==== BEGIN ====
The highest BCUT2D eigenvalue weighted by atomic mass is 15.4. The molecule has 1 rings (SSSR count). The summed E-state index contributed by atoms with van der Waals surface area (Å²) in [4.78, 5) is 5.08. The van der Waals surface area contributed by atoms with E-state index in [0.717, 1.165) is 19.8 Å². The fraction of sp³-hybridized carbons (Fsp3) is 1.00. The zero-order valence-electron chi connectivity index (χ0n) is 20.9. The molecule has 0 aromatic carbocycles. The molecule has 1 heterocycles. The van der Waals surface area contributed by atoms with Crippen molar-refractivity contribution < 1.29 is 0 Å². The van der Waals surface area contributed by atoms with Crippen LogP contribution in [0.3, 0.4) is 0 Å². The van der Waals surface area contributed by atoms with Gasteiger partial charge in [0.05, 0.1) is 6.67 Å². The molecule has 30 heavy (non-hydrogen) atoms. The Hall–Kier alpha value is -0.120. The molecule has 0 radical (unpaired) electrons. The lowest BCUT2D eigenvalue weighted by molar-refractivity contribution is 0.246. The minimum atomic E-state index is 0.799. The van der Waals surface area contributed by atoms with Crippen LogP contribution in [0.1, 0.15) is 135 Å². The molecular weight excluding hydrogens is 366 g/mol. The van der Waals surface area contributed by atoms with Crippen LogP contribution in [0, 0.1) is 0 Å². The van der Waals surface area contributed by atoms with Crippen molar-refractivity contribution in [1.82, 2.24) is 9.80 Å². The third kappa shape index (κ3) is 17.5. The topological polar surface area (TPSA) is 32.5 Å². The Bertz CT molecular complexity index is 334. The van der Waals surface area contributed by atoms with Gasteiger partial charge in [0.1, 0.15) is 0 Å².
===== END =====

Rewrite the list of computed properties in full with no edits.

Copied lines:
The highest BCUT2D eigenvalue weighted by atomic mass is 15.4. The molecule has 1 rings (SSSR count). The summed E-state index contributed by atoms with van der Waals surface area (Å²) in [4.78, 5) is 5.08. The van der Waals surface area contributed by atoms with E-state index in [0.717, 1.165) is 19.8 Å². The fraction of sp³-hybridized carbons (Fsp3) is 1.00. The zero-order valence-electron chi connectivity index (χ0n) is 20.9. The molecule has 0 aromatic carbocycles. The molecule has 1 heterocycles. The van der Waals surface area contributed by atoms with Crippen molar-refractivity contribution < 1.29 is 0 Å². The van der Waals surface area contributed by atoms with Crippen LogP contribution in [0.3, 0.4) is 0 Å². The van der Waals surface area contributed by atoms with Gasteiger partial charge in [0.05, 0.1) is 6.67 Å². The molecule has 30 heavy (non-hydrogen) atoms. The Hall–Kier alpha value is -0.120. The molecule has 0 radical (unpaired) electrons. The lowest BCUT2D eigenvalue weighted by molar-refractivity contribution is 0.246. The minimum atomic E-state index is 0.799. The van der Waals surface area contributed by atoms with Crippen LogP contribution in [0.1, 0.15) is 135 Å². The molecular weight excluding hydrogens is 366 g/mol. The van der Waals surface area contributed by atoms with Crippen LogP contribution in [0, 0.1) is 0 Å². The van der Waals surface area contributed by atoms with Crippen molar-refractivity contribution in [1.82, 2.24) is 9.80 Å². The third kappa shape index (κ3) is 17.5. The topological polar surface area (TPSA) is 32.5 Å². The Bertz CT molecular complexity index is 334. The van der Waals surface area contributed by atoms with Gasteiger partial charge in [0.1, 0.15) is 0 Å².